Color naming

Refosco, or the color of Friuli’s best red wine

As for the name, unsurprisingly, the red grape variety Refosco dal Pedunculo Rosso has a red stem. In addition to its color, this part of the plant has a specific relationship: perhaps unnecessarily peduncle means peduncle, which is a stem that ends in a flower or fruit, the lifeline of this grape variety also giving it the cultivar’s red name. The variety has been around what is now the Italian region of Friuli-Venezia-Giulia since the Romans, and the wines have made long representations of it in great acidity and tannins, meaty flavor, spice, notes green, pink, cedar and deep but also shimmering color. It is one of six indigenous red grape varieties which, along with at least two traditional reds, stand alongside the many white grape varieties that make up 77% of FVG’s wines – “one of the highest proportions of any Italian region”, notes the Wine-Researcher Wine Educational Database.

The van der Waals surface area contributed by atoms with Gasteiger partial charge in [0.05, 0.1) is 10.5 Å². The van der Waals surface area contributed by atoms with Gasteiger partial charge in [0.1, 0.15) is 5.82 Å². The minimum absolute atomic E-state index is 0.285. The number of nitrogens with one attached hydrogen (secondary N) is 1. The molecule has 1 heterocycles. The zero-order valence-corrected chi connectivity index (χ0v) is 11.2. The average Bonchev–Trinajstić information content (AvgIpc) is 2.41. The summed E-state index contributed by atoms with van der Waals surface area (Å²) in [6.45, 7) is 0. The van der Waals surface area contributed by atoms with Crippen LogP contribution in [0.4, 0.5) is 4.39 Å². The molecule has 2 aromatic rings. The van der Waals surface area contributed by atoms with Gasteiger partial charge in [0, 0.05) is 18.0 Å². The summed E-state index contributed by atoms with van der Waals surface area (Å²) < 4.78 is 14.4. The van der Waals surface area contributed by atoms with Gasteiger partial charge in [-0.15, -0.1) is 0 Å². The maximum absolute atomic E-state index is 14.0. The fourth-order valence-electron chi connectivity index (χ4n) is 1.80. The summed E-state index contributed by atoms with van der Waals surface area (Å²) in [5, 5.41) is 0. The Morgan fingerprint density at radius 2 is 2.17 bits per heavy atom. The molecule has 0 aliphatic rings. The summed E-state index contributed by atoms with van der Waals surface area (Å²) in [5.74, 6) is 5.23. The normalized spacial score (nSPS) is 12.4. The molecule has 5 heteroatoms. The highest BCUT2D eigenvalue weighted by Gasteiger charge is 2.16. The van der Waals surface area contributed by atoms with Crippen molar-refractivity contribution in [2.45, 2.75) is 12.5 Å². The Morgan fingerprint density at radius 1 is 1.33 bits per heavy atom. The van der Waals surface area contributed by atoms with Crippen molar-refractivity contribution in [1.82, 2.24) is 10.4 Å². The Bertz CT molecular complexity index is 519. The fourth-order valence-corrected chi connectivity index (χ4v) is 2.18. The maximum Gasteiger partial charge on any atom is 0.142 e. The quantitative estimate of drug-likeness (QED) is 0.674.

“For thousands of years in the West, red was the only color worthy of this era, the only true color,” writes color historian Michel Pastoureau in Red: the story of a color. “At the time of Pliny, the Romans already distinguished about fifteen shades of red in their porphyry columns. . . . Good Latin authors knew how to use the lexicon and did not substitute one adjective for another. . . . They knew how to choose the right term to describe the vermilion cheeks of a pretty woman (roseus), . . . the ruddy complexion of a peasant (rubidus), and the hideous ruddy face of a German barbarian (ruddy).” King of Friuli reds, Refosco dal Peduncolo Rosso today represents 2% of the region’s vineyards, where it maintains local ties with these Latin authors, who called it Racimulus Fuscus, a reflection then also of the fierce and solid color clusters of the vine. Child of Marzemino, grandson of Teroldego, parent and grandparent of Corvina and Rondinella de Valpolicella, respectively (all red vines originated in areas adjacent to FVG and as it was once part of the Venetian Republic), Refosco dal Peduncolo Rosso has winged racemes, tall, pyramidal, and, alone among the family of Refosco– named wine grapes (D’Agata, 2014), associated with leaves with a whitish-grey-fluffy reverse. (“An anonymous late 15th-century author, proposing styles of livery and attributing to them symbolic meaning, argued that ‘red with gray is a sign of great expectation,’ notes Pastoureau.)